One." In the summer of 1869 Eytinge visited the novelist at Gad's Hill,
in company with Lowell and Fields, on which occasion they together
explored the slums of East London, including the opium-dens so
faithfully described in "Edwin Drood." The artist has now been dead for
some years; during the latter part of his career he lived in retirement,
on account of ill-health.

I have not attempted to enumerate all the illustrators who have executed
drawings for the innumerable editions of the works of Charles Dickens,
produced by various publishing houses both at home and abroad, as their
name is Legion. There are, however, two or three artists, not already
mentioned, to whom a slight reference may fittingly be made. In 1871,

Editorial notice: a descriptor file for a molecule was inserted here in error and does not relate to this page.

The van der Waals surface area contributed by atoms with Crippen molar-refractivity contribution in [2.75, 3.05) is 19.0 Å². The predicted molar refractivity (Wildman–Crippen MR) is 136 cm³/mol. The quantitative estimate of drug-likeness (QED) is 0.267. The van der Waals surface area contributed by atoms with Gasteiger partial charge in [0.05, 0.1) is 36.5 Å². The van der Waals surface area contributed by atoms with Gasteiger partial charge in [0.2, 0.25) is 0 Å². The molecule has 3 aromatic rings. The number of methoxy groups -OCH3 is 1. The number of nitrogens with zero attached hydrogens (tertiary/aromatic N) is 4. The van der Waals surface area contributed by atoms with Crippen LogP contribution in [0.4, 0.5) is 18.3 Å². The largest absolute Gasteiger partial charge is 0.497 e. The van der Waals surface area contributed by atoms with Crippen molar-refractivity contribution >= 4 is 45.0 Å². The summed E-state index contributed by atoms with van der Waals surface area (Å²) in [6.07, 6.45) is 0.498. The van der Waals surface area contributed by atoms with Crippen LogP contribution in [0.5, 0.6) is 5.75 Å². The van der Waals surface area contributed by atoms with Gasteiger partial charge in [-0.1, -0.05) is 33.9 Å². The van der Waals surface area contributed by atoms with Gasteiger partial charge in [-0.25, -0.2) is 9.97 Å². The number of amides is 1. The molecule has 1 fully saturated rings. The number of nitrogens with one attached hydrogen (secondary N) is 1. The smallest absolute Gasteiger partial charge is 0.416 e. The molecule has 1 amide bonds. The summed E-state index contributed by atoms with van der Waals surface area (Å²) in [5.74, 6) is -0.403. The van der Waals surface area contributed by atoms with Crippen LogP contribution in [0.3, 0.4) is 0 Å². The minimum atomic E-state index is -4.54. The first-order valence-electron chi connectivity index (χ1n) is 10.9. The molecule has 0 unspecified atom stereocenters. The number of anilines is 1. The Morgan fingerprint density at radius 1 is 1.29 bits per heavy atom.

Fields, Osgood & Co. reprinted Dickens's beautiful and pathetic sketch
entitled "A Child's Dream of a Star," with ten full-page drawings by an
American artist, Hammatt Billings, which were engraved on wood by W. J.
Linton. The imprint of another Transatlantic publisher, S. E. Cassino,
appears on the title-page of a choice edition of "A Christmas Carol,"
1887, quarto size, containing twenty-four photogravure reproductions of
new designs by J. M. Gaugengigl and T. V. Chominski, which forms an
attractive item for the collector of fine books. This work was also on
sale in England by G. Routledge & Sons, who, in 1894, brought out a
diminutive edition of "The Cricket on the Hearth," very tastefully
printed by Guillaume of Paris, and containing several little woodcuts
designed by Marold and Mittis. The same story was included in the
reprints of Dickens's Christmas Books published by A. & F. Pears, having
twenty-five clever illustrations by Lucius Rossi, carried out in a style
somewhat similar to those by Charles Green. Particular interest attaches
to certain volumes published by Cassell & Co., entitled "Gleanings from